Ancient hand mirrors (Isa. 3:23) were sometimes made of polished stone, though they were generally made of metal, such as bronze or copper, and later of tin, silver and even gold. It was probably not until the first century C.E. that mirrors of glass were introduced. Since the ancient mirrors were generally made of molten metal, they had to be highly polished so as to have good reflecting surfaces. Pounded pumice stone might be used for this purpose, it being applied periodically thereafter with a sponge that usually hung from the mirror itself. Nevertheless, ancient metal mirrors did not have as fine a reflecting surface as do today’s glass mirrors. That is why the apostle Paul could write: “At Present we see in hazy outline by means of a metal mirror.”—1 Cor. 13:12.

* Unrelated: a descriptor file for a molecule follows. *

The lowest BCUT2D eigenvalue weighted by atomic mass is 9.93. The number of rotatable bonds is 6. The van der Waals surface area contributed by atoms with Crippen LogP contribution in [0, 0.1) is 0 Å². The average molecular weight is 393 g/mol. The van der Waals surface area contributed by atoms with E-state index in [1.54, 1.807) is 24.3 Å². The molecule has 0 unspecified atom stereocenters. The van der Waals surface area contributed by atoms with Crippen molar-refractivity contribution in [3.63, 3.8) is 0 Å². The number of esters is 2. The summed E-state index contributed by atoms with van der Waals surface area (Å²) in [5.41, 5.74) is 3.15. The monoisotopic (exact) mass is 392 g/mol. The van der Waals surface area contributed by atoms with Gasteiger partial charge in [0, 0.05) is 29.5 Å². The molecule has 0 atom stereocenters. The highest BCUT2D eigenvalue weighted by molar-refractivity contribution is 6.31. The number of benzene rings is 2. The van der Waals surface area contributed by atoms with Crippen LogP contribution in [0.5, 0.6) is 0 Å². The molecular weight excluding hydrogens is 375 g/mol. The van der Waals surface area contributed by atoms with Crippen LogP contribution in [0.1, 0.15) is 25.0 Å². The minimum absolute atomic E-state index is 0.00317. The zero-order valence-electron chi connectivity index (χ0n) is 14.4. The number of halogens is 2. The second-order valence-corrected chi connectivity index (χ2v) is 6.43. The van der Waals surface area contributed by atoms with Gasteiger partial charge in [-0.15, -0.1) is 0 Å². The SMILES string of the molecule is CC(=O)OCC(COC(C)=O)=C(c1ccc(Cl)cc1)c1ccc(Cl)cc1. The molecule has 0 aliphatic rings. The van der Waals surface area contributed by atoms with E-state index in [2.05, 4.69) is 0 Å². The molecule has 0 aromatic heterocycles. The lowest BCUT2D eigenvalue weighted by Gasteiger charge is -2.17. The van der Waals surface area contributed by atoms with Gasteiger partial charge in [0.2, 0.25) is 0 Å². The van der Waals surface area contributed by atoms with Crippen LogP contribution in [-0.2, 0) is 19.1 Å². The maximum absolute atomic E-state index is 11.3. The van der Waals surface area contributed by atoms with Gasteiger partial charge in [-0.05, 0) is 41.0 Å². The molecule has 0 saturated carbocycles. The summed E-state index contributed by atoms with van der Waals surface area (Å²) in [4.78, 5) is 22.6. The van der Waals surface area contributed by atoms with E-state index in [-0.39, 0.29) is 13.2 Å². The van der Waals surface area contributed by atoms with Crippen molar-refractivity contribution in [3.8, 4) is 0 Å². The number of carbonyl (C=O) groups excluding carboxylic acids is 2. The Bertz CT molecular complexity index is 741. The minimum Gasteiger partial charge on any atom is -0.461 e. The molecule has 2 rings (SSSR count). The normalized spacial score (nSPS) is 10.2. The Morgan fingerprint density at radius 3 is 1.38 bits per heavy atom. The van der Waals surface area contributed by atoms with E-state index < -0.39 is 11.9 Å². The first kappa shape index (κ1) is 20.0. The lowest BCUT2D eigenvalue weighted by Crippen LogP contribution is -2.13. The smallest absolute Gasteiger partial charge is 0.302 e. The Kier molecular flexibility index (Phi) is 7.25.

Most of the ancient mirrors discovered in Palestine date from after the Babylonian exile and down to Roman times. Often the circular bronze mirrors were equipped with wooden or ivory handles. Some of these handles were engraved with circles or other ornamentation. Ancient Egyptian mirrors were made principally of copper (compare Exodus 38:8) and could be highly polished. Generally, Egyptian mirrors were round and had a wooden, metal or stone handle. Designs on the handles varied and included the figure of a woman, a flower, the head of the goddess Hathor, a bird and even a monster.
The Scriptures at times refer to mirrors in a figurative or an illustrative way. At Job 37:18 the skies are figuratively likened to a metal mirror, the burnished face of which gives off a bright reflection. The disciple James used the mirror as figurative of God’s word when urging persons to become, not just hearers of the word, but doers of it. (Jas. 1:22-25) And the apostle Paul showed that Christians “reflect like mirrors the glory of Jehovah” in their ministry.—2 Cor. 3:18; 4:1.
[Picture on page 1167]
Ancient metal mirror